Photovoltaics and the Future
The science behind photovoltaics was discovered almost 200 years ago, by a (then young) French physicist named A. E. Becquerel. The little experiment Becquerel performed in his father’s laboratory served as the backbone of one of the most exciting technologies in clean and sustainable energy. Photovoltaics is a relatively simple technology—a material surface should be treated with a specific kind of chemical to allow it to absorb solar radiation and turn the radiation into electric currents and voltage.
Photovoltaic technology is a great way to power the modern world—the electricity generated from the power of the sun is clean, renewable, and reliable. The technology that we have developed to facilitate the process of electricity generation is quiet, does not require frequent or expensive maintenance, and can be easily installed in homes, businesses, or public buildings.
However, despite the relative simplicity and numerous benefits of photovoltaic systems, the funds that are being diverted into deeper and wider research is not enough to produce groundbreaking work in the last few decades. Looking at the bright side, this means that there is so much more to discover and improve about the current photovoltaic technology that we are using,
One of the most exciting innovations in the world of photovoltacis is the future generation solar cells, which are specifically developed to address the Shockley-Queisser limit, which dictates the 31 to 41 percent power efficiency for many types of solar cells. Improving solar cells—the core of the technology—will include the use of biomimetics and polymer cells, solar thermal technologies, and hot carrier cells, among others. Improving the materials of solar cells will expand the number of applications for the technology, and even integrate photovoltaic cells into clothing, which would then generate power for wireless devices.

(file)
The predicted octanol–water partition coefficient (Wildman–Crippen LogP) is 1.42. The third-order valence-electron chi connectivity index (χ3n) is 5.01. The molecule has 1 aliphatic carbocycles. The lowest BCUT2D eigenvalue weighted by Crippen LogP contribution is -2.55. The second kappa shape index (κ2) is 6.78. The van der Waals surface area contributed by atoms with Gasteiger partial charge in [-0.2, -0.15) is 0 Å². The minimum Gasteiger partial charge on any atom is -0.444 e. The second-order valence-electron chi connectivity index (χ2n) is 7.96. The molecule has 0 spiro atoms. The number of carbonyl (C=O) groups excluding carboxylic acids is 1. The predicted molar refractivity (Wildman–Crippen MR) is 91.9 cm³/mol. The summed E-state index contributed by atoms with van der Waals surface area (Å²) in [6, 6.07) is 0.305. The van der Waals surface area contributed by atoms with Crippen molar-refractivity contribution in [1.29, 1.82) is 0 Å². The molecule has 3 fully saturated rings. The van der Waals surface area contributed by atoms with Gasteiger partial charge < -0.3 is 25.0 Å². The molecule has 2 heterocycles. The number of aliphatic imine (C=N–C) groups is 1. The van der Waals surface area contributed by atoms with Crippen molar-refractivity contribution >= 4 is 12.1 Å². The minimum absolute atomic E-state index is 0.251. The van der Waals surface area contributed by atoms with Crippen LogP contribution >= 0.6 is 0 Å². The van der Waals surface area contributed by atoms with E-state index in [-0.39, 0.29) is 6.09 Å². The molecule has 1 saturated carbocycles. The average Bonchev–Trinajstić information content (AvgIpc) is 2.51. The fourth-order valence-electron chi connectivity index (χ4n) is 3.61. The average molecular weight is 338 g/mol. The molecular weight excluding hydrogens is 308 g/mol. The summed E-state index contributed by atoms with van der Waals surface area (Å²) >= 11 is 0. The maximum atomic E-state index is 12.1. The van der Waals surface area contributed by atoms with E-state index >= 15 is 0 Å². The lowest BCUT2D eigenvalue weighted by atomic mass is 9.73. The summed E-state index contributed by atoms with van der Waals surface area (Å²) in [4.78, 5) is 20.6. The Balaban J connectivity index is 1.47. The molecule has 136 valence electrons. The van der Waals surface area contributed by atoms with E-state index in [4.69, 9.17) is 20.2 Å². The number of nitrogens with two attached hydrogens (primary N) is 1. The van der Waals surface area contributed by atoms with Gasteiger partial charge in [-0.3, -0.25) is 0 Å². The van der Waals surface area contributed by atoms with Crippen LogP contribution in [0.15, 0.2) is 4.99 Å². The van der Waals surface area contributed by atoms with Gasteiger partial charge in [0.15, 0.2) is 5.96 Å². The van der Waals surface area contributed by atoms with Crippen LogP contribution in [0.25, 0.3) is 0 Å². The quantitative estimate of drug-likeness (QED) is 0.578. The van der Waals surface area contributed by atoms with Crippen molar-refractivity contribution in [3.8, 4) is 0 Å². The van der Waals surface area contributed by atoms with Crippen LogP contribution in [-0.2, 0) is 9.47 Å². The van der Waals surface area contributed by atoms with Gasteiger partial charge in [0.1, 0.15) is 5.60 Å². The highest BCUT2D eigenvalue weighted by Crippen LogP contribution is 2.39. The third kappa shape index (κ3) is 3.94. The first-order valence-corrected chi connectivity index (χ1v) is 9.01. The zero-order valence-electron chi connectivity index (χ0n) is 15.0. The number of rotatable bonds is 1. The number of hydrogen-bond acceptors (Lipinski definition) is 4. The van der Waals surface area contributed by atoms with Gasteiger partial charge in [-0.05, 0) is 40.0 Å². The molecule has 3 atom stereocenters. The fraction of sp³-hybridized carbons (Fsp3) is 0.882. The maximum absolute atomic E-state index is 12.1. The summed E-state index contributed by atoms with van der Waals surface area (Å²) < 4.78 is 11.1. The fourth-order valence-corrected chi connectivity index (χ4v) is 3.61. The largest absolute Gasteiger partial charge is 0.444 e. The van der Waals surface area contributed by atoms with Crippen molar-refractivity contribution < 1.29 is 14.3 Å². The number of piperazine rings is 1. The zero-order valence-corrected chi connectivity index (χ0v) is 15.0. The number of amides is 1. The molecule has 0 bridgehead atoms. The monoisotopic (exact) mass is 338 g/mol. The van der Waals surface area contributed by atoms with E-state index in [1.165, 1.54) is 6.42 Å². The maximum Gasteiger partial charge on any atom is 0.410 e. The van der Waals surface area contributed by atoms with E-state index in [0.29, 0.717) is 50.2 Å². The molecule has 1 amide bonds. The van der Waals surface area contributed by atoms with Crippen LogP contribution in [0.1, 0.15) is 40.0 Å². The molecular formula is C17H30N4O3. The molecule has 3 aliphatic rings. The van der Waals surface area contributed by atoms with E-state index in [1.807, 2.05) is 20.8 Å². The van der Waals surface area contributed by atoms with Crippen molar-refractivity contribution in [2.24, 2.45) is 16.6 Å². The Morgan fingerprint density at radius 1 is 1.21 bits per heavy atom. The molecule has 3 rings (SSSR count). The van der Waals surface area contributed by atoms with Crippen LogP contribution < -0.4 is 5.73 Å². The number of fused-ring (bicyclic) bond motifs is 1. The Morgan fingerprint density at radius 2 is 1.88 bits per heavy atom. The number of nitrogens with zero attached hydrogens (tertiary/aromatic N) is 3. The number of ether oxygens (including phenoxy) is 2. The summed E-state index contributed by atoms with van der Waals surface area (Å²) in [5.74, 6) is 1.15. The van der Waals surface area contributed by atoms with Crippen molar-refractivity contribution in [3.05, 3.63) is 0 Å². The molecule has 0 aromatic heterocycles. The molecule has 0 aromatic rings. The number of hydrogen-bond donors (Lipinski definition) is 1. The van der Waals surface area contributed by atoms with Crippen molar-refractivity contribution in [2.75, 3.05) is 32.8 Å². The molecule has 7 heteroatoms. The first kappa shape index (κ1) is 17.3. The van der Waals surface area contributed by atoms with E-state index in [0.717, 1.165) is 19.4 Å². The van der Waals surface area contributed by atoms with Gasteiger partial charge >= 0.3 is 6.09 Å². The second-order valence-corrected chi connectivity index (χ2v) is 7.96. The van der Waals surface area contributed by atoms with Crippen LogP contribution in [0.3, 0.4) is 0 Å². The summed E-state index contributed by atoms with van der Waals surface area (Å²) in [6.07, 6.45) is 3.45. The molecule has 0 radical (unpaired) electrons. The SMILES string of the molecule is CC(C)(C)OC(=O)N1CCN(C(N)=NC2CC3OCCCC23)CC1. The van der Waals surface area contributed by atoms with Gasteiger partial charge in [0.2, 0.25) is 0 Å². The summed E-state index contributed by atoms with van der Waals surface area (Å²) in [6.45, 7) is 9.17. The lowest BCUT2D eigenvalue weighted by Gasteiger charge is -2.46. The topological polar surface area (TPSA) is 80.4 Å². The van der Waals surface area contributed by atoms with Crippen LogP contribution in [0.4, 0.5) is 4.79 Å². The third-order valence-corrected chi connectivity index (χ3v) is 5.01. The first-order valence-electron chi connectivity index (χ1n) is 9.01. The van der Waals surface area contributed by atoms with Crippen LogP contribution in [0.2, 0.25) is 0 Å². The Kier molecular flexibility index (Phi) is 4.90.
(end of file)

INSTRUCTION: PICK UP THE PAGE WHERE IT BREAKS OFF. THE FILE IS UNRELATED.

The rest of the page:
Many industries are shifting to the use of organic materials in their products and services, and the photovoltaics field is no exception. Some energy experts believe that the next big thing in the field of photovoltaics is the use of organic materials, which will take the eco-friendly aspect of the technology to another level. Organic photovoltaics will use solar cells made of carbon-based polymers, which are less expensive and friendlier to the environment. While organic solar cells are not as efficient as those made of crystalline materials (or even gemstones), researchers believe that they will be more useful, since they are more cost-efficient to produce and install.
Research is also underway for the production of cheaper solar collectors—the company CoolEarth is studying the viability of inflatable solar collectors, which can be made of cheaper materials and can be installed on wires instead of costly frames. The maintenance of these inflatable collectors (basically, solar balloons) is even cheaper—damages can be repaired by tape, and damaged units can easily be replaced in just fifteen minutes.
As technology and the means for production advance, the cheaper photovoltaics will be. With more and more people interested and invested in the many benefits and advantages of photovoltaics, we can be certain that the future does look bright for solar power generation.